Home Computer Help & Tech Support Topics

This material is archived primarily from Email tips distributed to my own home computer friends here in Ocala, dated 2015-2017. Updates to this material are scheduled for CY 2018.

Computer Help and Tutoring
for Seniors in S.W. Ocala, FL

Check with Arthur

To Arrange Home Computer Help or Tutorials
Contact Arthur at (352) 875-7878
in Friendship Colony, S.W. Ocala, FL, 34481

Stopping Fraudulent Spam Emails

Stopping Fraudulent Spam Emails

There are multiple things we can do to reduce the amount of spam emails that we get in our inbox.

This is just one that I may not have mentioned before, but applied successfully this past week in trying to eliminate a particularly annoying spam source.

Seemingly out of the blue, all of a sudden last I started getting bogus messages that were designed to look like Amazon emails.

All of the emails were listed as coming from "order-update" at "amazon.com", but I could tell by hovering my cursor over the links in the messages that these emails were not from Amazon.

What I discovered was that a domain called alertmessage.com had become listed in my Address Book (some email programs call it Contacts). My spam blocker would have kept the messages out of my inbox otherwise.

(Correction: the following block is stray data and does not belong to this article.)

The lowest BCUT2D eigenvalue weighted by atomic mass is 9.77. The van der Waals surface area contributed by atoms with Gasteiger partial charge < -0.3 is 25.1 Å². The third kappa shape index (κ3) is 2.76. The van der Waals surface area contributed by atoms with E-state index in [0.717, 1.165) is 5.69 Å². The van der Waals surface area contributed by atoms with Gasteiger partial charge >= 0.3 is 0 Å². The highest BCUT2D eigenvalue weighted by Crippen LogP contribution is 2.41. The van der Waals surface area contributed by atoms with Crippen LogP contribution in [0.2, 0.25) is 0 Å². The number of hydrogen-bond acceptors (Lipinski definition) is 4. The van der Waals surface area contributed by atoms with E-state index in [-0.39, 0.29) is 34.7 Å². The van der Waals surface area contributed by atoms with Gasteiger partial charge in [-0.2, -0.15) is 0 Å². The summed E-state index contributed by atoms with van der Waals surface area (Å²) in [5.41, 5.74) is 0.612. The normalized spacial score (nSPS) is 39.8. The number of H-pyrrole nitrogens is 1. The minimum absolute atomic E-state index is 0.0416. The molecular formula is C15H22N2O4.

Even though the "alertmessage.com" domain did not appear visibly in the spam messages, it seemed to match the problem.

I believe that the domain got into my Address Book by attempting to move one of these messages to a place I could report it as a fraud, but accidentally clicking on the wrong line in a pop-down menu.

In trying to figure this out, I opened up my Address Book and looked through my contacts listings one by one to find any that seemed strange.

When I came to the listing for "alertmessage.com", I deleted it from my Address Book, and that seems to have resolved the problem.

These spams had been coming in for 4-5 days, but since I did the deletion I've seen no more such emails in about 2 days.

In doing a Google search I found reports about this problem, but no mention of what I found. The email address and domain that I mention of course are not the only one's tied to this kind of abuse. These "phishing" and "spoofing" techniques are a widespread form of fraud.

This highlights the usefulness of going through one's Contacts or Address Book now to do a clean-up. Many if not most email services will allow emails to sail right through to your Inbox if the originating domain is in your address or contacts list.